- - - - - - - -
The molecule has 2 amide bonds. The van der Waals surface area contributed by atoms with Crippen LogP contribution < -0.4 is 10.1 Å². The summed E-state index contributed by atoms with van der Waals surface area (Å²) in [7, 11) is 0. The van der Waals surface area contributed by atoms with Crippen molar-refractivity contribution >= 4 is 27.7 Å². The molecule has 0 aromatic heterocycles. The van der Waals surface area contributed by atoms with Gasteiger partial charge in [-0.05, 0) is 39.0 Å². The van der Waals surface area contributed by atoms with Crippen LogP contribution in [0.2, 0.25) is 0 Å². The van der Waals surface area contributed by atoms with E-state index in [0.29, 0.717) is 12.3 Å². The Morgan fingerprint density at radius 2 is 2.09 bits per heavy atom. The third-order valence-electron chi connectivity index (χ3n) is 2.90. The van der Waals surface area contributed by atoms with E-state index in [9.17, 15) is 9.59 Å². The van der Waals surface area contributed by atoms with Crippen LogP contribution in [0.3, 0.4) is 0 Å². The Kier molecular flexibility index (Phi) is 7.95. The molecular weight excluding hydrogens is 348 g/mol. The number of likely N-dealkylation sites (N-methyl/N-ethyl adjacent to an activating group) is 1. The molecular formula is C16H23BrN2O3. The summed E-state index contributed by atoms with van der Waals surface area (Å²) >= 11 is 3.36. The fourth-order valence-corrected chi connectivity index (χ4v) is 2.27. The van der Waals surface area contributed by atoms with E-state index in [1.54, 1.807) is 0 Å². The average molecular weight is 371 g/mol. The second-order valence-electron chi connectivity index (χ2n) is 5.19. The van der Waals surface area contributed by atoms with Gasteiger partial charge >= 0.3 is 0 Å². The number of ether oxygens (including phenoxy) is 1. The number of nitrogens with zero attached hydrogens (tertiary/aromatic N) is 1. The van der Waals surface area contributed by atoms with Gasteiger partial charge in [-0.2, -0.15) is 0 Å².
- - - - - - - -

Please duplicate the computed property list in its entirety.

The molecule has 2 amide bonds. The van der Waals surface area contributed by atoms with Crippen LogP contribution < -0.4 is 10.1 Å². The summed E-state index contributed by atoms with van der Waals surface area (Å²) in [7, 11) is 0. The van der Waals surface area contributed by atoms with Crippen molar-refractivity contribution >= 4 is 27.7 Å². The molecule has 0 aromatic heterocycles. The van der Waals surface area contributed by atoms with Gasteiger partial charge in [-0.05, 0) is 39.0 Å². The van der Waals surface area contributed by atoms with Crippen LogP contribution in [0.2, 0.25) is 0 Å². The van der Waals surface area contributed by atoms with E-state index in [0.29, 0.717) is 12.3 Å². The Morgan fingerprint density at radius 2 is 2.09 bits per heavy atom. The third-order valence-electron chi connectivity index (χ3n) is 2.90. The van der Waals surface area contributed by atoms with E-state index in [9.17, 15) is 9.59 Å². The van der Waals surface area contributed by atoms with Crippen LogP contribution in [0.3, 0.4) is 0 Å². The Kier molecular flexibility index (Phi) is 7.95. The molecular weight excluding hydrogens is 348 g/mol. The number of likely N-dealkylation sites (N-methyl/N-ethyl adjacent to an activating group) is 1. The molecular formula is C16H23BrN2O3. The summed E-state index contributed by atoms with van der Waals surface area (Å²) >= 11 is 3.36. The fourth-order valence-corrected chi connectivity index (χ4v) is 2.27. The van der Waals surface area contributed by atoms with E-state index in [1.54, 1.807) is 0 Å². The average molecular weight is 371 g/mol. The second-order valence-electron chi connectivity index (χ2n) is 5.19. The van der Waals surface area contributed by atoms with Gasteiger partial charge >= 0.3 is 0 Å². The number of ether oxygens (including phenoxy) is 1. The number of nitrogens with zero attached hydrogens (tertiary/aromatic N) is 1. The van der Waals surface area contributed by atoms with Gasteiger partial charge in [-0.2, -0.15) is 0 Å².